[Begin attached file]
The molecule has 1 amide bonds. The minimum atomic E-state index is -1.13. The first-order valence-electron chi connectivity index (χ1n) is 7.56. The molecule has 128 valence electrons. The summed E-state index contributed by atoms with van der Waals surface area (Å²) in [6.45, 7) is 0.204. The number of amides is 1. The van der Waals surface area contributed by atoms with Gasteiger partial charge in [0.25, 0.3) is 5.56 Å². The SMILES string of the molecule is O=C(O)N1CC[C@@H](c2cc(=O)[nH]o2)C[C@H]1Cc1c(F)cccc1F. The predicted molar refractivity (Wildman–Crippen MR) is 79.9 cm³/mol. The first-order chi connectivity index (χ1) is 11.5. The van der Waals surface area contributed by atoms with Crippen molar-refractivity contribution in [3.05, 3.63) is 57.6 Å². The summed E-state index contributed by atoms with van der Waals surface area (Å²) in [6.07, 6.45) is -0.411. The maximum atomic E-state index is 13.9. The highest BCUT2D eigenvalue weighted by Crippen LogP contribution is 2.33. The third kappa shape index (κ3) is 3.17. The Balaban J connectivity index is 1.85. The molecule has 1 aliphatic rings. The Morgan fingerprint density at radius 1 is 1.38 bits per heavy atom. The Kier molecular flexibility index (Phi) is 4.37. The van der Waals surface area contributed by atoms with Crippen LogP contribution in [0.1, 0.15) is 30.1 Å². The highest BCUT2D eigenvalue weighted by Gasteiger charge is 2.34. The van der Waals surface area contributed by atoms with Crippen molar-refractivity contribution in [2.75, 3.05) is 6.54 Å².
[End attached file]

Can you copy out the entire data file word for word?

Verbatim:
The molecule has 1 amide bonds. The minimum atomic E-state index is -1.13. The first-order valence-electron chi connectivity index (χ1n) is 7.56. The molecule has 128 valence electrons. The summed E-state index contributed by atoms with van der Waals surface area (Å²) in [6.45, 7) is 0.204. The number of amides is 1. The van der Waals surface area contributed by atoms with Gasteiger partial charge in [0.25, 0.3) is 5.56 Å². The SMILES string of the molecule is O=C(O)N1CC[C@@H](c2cc(=O)[nH]o2)C[C@H]1Cc1c(F)cccc1F. The predicted molar refractivity (Wildman–Crippen MR) is 79.9 cm³/mol. The first-order chi connectivity index (χ1) is 11.5. The van der Waals surface area contributed by atoms with Crippen molar-refractivity contribution in [3.05, 3.63) is 57.6 Å². The summed E-state index contributed by atoms with van der Waals surface area (Å²) in [6.07, 6.45) is -0.411. The maximum atomic E-state index is 13.9. The highest BCUT2D eigenvalue weighted by Crippen LogP contribution is 2.33. The third kappa shape index (κ3) is 3.17. The Balaban J connectivity index is 1.85. The molecule has 1 aliphatic rings. The Morgan fingerprint density at radius 1 is 1.38 bits per heavy atom. The Kier molecular flexibility index (Phi) is 4.37. The van der Waals surface area contributed by atoms with Crippen LogP contribution in [0.1, 0.15) is 30.1 Å². The highest BCUT2D eigenvalue weighted by Gasteiger charge is 2.34. The van der Waals surface area contributed by atoms with Crippen molar-refractivity contribution in [2.75, 3.05) is 6.54 Å².